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Title: GENETIC PARAMETERS AND ENVIRONMENTAL FACORS FOR GROWTH TRAITS IN BALI CATTLE

Author
item PRAHARANI, L.
item Riley, David
item OLSON, T.

Submitted to: Journal of Animal Science Supplement
Publication Type: Abstract Only
Publication Acceptance Date: 8/10/2005
Publication Date: 8/10/2005
Citation: Praharani, L., Riley, D.G., Olson, T.A. 2005. Genetic parameters and environmental facors for growth traits in bali cattle [Abstract]. Journal of Animal Science Supplement. 83(1):14

Interpretive Summary:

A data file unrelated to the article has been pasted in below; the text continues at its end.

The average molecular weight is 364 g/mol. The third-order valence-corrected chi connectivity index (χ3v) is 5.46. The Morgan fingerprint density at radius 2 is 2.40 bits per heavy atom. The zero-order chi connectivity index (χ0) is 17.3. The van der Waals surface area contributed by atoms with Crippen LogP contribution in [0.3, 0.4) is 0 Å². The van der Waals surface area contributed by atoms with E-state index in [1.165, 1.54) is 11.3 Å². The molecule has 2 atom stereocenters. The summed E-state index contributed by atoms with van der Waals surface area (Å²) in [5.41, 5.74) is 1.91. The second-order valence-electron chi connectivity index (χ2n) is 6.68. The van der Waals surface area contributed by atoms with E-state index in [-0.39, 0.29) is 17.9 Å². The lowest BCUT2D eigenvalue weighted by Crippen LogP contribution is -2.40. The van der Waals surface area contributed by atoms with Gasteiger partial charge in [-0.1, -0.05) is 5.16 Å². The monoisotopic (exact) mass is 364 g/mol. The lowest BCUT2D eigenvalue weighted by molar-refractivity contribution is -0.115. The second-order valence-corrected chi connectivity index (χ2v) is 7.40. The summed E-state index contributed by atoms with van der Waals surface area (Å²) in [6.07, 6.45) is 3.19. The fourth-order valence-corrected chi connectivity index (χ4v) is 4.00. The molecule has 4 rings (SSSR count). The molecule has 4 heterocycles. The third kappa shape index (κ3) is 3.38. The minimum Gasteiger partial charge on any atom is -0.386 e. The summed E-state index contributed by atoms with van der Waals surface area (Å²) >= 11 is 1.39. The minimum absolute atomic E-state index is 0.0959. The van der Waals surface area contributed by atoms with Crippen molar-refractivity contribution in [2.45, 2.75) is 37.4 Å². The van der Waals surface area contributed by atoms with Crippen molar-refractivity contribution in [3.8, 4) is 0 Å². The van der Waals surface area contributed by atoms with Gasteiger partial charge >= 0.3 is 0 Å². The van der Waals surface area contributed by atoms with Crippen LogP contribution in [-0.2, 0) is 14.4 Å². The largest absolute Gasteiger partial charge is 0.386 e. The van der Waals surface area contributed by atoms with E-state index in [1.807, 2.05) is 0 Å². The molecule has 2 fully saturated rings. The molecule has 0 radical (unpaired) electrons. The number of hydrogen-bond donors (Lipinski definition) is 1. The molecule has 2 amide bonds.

Technical Abstract: A genetic evaluation of Bali Cattle (Bos javnicus) using data collected from the Bali Cattle Improvement Project on the island of Bali was conducted to determine the non-genetic and genetic parameters influencing growth traits and to evaluate their phenotypic and genetic trends. There were 7,980 calves born from 1985 through 2000. Traits evaluated were weight5 at 190 days (W-190d) and 350 days (W-350d) A connectedness program was used to evaluate genetic linkages between contemporary groups defined as a location year-season combination. variance components were computed by the AsREML using two-trait animal models that included contemporary group (CG), sex of calf, cow age, and the sex of calf by cow age interaction as fixed effects and calf age as a covariate. Genetic trends were plotted as average of estimated breeding values on year of birth. All non-genetic effects including CG, calf age (in W-190d), calf sex (in W-350d), and cow age x calf sex (in W350d) were found significant (P<0.05). Estimates of direct additive heritability were 0.3 and 0.5 for W-190 and W-350dm respectively. The estimated maternal heritabilities were not different from 0. The estimated correlations between W-190d and W-350d were 0.74 (genetic), 0.19 (environmental) and 0.33 (phenotypic). These findings suggest that the genetic progress for W-350d might be expected to be faster than at for W-190d and increasing W190d can be achieved by selection for W-350d since their genetic correlation was strong and positive. Failure to detect significant maternal effects may have been due to the unique management system (small shareholders with one or a few cattle) or there may have been inadequate pedigree/data structure for estimation. The decline in W-350d (P<0.01) might be caused by factors other than genetic due to the observed genetic trend of W-190d and W-350d.